Tip #96: Learn to let go.
The why: In truth, writing this post has proved quite challenging dear reader.
In fact, I began a grand total of five drafts before I finally was able to get the words out.
I guess that was because whenever I’ve tried to write it, I wasn’t quite ready to take my own advice.
I wasn’t ready to let go.
And that is actually a really, really hard thing to admit.
It’s like the frustrating feeling of getting to the end of a chapter of a book that we loved, that we didn’t want to ever finish. That the author cruelly cut short before we were ready.
I think we like to believe that as soon as something ends, whether that be a relationship, a friendship, a job, a degree, a period in our lives, that we just get to move on. We get to forget about it. We can just pick ourselves up and carry on as if nothing changed, even though we know that in truth, everything changed.
As that old saying goes; we are never the same person that we were before we came out of the storm.
Whenever we are faced with an ending, it’s truly terrifying, even if the middle wasn’t that happy. Because even if we were unhappy, we had consistency, and that brought us comfort in some weird way.
And endings usually mean a new beginning, which can be rough if you weren’t quite finished, if you didn’t want to have to start again.
We hold on to the happy memories that we had with that person, or in that place, or in that time and we hold on too tight. So tightly, in fact, it gives us rope burn.
I think we do this because we’re afraid, so very afraid, that we won’t find that kind of happiness again.
But change, like so many things in life, is inevitable, and whether you’re ready or not, time will keep going on without you.
So, we have a choice. We can either stay in the past, clinging on to the life-jacket of our memories, or we can keep going, even if we’re unsure of our direction or whether our feet will even have the strength to carry us.
I suppose learning to let go is one of those great lessons that takes a long time to master. But we have to try because, in all likelihood, the goodbyes we have to say in our lives aren’t going to stop, as much as we may like them to.
We can spend hours of our lives ruminating over all the “what ifs” and “buts” and mistakes we think we made, but living in the past is a very lonely place. Particularly if the world is going on without you. Particularly if they’re going on without you.
So, what can we do?
I think the biggest thing I have learnt is to let go, we have to accept three things.
Firstly, that as much as we may like to, we can’t change the past.
The past is a solid and fixed thing, despite what you may have seen on Doctor Who.
There is no changing it. There is no going back. What’s done is done.
You can waste your life thinking of all the ways it could have been different, all the ways it could have been better, how angry or hurt you are. Or you can accept it.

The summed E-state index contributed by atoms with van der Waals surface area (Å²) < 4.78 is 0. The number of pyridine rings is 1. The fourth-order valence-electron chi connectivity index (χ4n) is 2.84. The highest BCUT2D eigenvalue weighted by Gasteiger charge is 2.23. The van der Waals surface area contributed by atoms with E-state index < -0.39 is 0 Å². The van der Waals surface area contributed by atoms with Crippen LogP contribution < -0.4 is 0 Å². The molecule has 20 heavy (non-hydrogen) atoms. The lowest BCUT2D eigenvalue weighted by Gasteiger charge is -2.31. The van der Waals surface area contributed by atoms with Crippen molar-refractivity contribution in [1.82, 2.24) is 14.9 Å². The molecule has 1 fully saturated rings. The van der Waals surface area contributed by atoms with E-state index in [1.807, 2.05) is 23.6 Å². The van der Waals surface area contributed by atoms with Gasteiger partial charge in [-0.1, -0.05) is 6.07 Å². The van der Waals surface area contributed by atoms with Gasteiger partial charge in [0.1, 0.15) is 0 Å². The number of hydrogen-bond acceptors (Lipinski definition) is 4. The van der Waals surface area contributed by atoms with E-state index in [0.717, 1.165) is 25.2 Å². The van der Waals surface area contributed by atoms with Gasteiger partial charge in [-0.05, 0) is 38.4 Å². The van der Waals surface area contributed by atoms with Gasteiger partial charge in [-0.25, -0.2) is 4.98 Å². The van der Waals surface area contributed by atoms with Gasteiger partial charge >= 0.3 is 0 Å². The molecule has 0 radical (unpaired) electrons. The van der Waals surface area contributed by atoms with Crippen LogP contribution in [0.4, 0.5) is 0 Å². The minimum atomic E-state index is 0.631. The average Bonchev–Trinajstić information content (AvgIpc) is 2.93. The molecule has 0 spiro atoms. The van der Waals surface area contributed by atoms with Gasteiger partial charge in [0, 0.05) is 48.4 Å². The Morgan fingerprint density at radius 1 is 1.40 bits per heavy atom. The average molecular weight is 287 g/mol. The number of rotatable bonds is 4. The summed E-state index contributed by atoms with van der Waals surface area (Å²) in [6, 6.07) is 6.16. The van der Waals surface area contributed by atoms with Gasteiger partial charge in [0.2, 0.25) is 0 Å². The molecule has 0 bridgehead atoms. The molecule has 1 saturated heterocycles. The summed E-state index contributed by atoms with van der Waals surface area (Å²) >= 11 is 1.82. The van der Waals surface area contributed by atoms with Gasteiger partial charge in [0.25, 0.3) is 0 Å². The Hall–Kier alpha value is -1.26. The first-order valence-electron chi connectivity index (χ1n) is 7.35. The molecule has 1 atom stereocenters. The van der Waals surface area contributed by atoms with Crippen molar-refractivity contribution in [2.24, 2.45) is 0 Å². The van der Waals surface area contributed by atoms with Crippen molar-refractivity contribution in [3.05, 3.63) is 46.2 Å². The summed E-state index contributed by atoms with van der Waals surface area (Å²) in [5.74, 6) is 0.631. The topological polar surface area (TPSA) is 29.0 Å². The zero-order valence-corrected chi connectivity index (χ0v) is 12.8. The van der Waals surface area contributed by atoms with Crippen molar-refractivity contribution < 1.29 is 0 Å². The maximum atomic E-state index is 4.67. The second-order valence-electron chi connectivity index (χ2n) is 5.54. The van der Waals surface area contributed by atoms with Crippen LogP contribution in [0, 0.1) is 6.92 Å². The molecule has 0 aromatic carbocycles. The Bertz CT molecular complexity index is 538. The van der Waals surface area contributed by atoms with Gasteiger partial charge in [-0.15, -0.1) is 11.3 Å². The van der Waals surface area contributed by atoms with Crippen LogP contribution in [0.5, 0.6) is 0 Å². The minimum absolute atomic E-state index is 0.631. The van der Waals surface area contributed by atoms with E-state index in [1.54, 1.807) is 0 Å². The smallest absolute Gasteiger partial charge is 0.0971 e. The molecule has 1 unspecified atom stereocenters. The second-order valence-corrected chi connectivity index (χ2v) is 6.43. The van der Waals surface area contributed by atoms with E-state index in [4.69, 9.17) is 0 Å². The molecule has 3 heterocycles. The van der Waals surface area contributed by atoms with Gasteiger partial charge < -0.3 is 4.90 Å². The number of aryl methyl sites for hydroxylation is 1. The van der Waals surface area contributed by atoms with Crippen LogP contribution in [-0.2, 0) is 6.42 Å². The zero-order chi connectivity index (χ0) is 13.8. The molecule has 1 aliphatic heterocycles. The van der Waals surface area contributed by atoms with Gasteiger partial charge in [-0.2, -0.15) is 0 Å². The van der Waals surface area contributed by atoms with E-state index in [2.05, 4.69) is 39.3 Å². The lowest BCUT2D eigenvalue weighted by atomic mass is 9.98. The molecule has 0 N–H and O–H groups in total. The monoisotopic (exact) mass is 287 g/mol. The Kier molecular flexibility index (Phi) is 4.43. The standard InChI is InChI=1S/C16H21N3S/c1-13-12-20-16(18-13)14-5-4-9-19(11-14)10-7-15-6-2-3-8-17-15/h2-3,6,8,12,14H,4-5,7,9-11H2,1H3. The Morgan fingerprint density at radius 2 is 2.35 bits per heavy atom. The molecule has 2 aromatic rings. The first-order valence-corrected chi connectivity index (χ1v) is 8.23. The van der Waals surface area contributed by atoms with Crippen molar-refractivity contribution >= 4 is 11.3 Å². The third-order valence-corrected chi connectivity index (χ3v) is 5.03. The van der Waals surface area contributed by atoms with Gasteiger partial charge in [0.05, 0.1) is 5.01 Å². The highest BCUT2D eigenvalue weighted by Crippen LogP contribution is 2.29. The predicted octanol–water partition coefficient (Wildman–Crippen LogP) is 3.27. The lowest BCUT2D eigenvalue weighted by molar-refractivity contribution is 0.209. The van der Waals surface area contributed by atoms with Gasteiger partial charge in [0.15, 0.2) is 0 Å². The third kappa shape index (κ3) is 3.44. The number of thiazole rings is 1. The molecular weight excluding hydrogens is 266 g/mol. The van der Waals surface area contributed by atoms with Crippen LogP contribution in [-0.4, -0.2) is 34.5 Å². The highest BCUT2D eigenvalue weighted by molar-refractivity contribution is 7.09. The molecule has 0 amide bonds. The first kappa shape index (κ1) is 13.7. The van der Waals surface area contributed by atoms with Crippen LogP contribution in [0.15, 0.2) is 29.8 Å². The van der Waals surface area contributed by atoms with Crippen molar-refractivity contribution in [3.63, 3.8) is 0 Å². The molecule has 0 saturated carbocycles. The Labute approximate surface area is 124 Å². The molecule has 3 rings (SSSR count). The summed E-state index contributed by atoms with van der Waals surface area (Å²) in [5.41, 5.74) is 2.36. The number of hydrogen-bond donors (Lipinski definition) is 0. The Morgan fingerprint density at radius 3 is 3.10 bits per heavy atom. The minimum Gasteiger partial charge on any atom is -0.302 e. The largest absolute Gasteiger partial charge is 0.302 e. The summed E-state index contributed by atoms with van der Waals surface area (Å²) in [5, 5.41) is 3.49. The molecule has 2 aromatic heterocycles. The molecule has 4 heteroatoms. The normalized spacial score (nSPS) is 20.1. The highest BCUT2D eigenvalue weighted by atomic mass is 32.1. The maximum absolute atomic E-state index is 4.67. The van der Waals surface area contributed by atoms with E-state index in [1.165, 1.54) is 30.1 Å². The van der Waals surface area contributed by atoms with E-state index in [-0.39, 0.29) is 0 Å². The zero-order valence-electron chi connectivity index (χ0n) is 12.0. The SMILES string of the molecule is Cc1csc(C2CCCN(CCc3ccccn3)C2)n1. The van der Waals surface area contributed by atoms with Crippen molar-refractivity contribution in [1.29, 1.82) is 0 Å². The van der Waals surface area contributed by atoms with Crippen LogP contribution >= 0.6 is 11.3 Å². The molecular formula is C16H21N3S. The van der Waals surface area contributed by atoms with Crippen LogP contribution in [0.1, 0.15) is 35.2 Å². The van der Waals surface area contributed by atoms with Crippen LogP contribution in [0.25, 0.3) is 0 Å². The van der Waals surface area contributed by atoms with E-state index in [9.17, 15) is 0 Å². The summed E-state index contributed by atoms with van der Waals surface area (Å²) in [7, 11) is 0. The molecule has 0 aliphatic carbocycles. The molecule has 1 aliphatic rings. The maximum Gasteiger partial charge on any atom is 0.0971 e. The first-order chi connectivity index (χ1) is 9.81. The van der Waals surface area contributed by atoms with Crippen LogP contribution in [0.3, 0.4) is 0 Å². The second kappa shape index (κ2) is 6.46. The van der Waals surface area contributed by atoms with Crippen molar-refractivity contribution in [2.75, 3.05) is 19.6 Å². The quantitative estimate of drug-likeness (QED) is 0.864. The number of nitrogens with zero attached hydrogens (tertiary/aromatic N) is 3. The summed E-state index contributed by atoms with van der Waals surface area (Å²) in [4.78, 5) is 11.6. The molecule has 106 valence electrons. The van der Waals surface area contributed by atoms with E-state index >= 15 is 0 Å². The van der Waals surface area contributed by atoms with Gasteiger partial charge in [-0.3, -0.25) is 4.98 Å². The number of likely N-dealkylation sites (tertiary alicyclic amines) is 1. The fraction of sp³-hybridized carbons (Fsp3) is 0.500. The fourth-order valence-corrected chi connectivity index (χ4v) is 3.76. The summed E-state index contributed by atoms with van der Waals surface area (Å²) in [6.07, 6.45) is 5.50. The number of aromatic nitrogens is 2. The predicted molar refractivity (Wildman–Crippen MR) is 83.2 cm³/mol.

Sometimes relationships end, sometimes friendships don’t last as long as we’d hoped, sometimes a job didn’t work out how we’d imagined.
That is alas, life.
Believe me, it takes a while to realise, but accepting the things you cannot change is the key to a happy existence.
Yes, it’s hard. Yes, it’s difficult. But the first step is admitting to yourself, saying it out loud, that it’s over.
You can only make peace with it and accept it if you truly acknowledge it.
Secondly, that sometimes you’re not going to get the closure you want.
Everyone always talks about ‘getting closure’. The idea that they’ll be a moment where you return somewhere, or have a conversation with someone from your past, and suddenly you’ll feel at peace, like you can finally close that chapter in your story.
Sometimes yes, this will happen.
But other times, it certainly won’t, and we have to be prepared for this.
We have to learn how to find closure within ourselves.
The best way that I’ve found to do this is through forgiveness. Forgiving yourself for your mistakes, and also forgiving them. This means letting go of all the negative emotions surrounding that person or place and accepting that that chapter in your life is truly over.
Sometimes the best closure you can get is the peace you find within yourself – the closure you get when you finally learn to be happy again.
Don’t spend your present being miserable about the past.
Finally, that endings can actually be a good thing.
Learning to let go requires us to recognise the good in an ending, even if it seems like it can only be a bad thing. But with time, we can see the silver lining of goodbyes.
New beginnings may be scary, but they are also a time to transform, to grow, to learn, to change; the very essences of life.
When things end, it may seem unfair and like the universe is out to get you, but if something finished, it finished for a reason. Because it wasn’t right for you.
If it was right, it would have lasted.
Although it may hurt, and may really, really suck, if it didn’t work out, it’s for the best.
All closed doors and endings are doing is putting you on the path to what is actually right for you.
And trust me, when it’s right, you’ll make it work.
Letting go can be a hard and difficult process, full of setbacks and false starts, but we owe it to ourselves to learn how.
We owe it to ourselves to keep moving forward.